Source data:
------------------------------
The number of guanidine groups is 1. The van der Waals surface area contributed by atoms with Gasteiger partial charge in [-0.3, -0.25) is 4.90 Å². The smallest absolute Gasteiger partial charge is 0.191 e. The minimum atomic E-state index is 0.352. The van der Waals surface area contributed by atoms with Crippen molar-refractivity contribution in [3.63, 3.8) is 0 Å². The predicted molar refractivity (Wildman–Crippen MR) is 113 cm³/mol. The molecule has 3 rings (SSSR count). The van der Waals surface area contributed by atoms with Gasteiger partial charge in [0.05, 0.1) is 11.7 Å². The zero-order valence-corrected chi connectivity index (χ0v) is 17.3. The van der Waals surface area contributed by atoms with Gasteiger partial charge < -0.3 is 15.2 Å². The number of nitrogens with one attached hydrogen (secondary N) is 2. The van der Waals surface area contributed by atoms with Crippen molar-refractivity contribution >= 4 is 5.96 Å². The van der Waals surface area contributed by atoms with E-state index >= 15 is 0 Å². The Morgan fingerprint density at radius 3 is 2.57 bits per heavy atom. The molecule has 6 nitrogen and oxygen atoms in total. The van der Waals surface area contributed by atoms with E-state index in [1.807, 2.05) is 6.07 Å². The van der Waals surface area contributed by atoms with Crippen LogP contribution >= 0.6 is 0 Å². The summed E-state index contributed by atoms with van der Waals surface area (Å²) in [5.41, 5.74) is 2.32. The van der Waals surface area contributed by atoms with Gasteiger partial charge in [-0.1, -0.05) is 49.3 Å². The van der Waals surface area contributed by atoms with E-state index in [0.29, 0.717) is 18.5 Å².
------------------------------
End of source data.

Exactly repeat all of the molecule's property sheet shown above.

The number of guanidine groups is 1. The van der Waals surface area contributed by atoms with Gasteiger partial charge in [-0.3, -0.25) is 4.90 Å². The smallest absolute Gasteiger partial charge is 0.191 e. The minimum atomic E-state index is 0.352. The van der Waals surface area contributed by atoms with Crippen molar-refractivity contribution in [3.63, 3.8) is 0 Å². The predicted molar refractivity (Wildman–Crippen MR) is 113 cm³/mol. The molecule has 3 rings (SSSR count). The van der Waals surface area contributed by atoms with Gasteiger partial charge in [0.05, 0.1) is 11.7 Å². The zero-order valence-corrected chi connectivity index (χ0v) is 17.3. The van der Waals surface area contributed by atoms with Gasteiger partial charge < -0.3 is 15.2 Å². The number of nitrogens with one attached hydrogen (secondary N) is 2. The van der Waals surface area contributed by atoms with Crippen molar-refractivity contribution >= 4 is 5.96 Å². The van der Waals surface area contributed by atoms with E-state index >= 15 is 0 Å². The Morgan fingerprint density at radius 3 is 2.57 bits per heavy atom. The molecule has 6 nitrogen and oxygen atoms in total. The van der Waals surface area contributed by atoms with E-state index in [1.807, 2.05) is 6.07 Å². The van der Waals surface area contributed by atoms with Crippen LogP contribution >= 0.6 is 0 Å². The summed E-state index contributed by atoms with van der Waals surface area (Å²) in [5.41, 5.74) is 2.32. The van der Waals surface area contributed by atoms with Gasteiger partial charge in [-0.1, -0.05) is 49.3 Å². The van der Waals surface area contributed by atoms with E-state index in [0.29, 0.717) is 18.5 Å².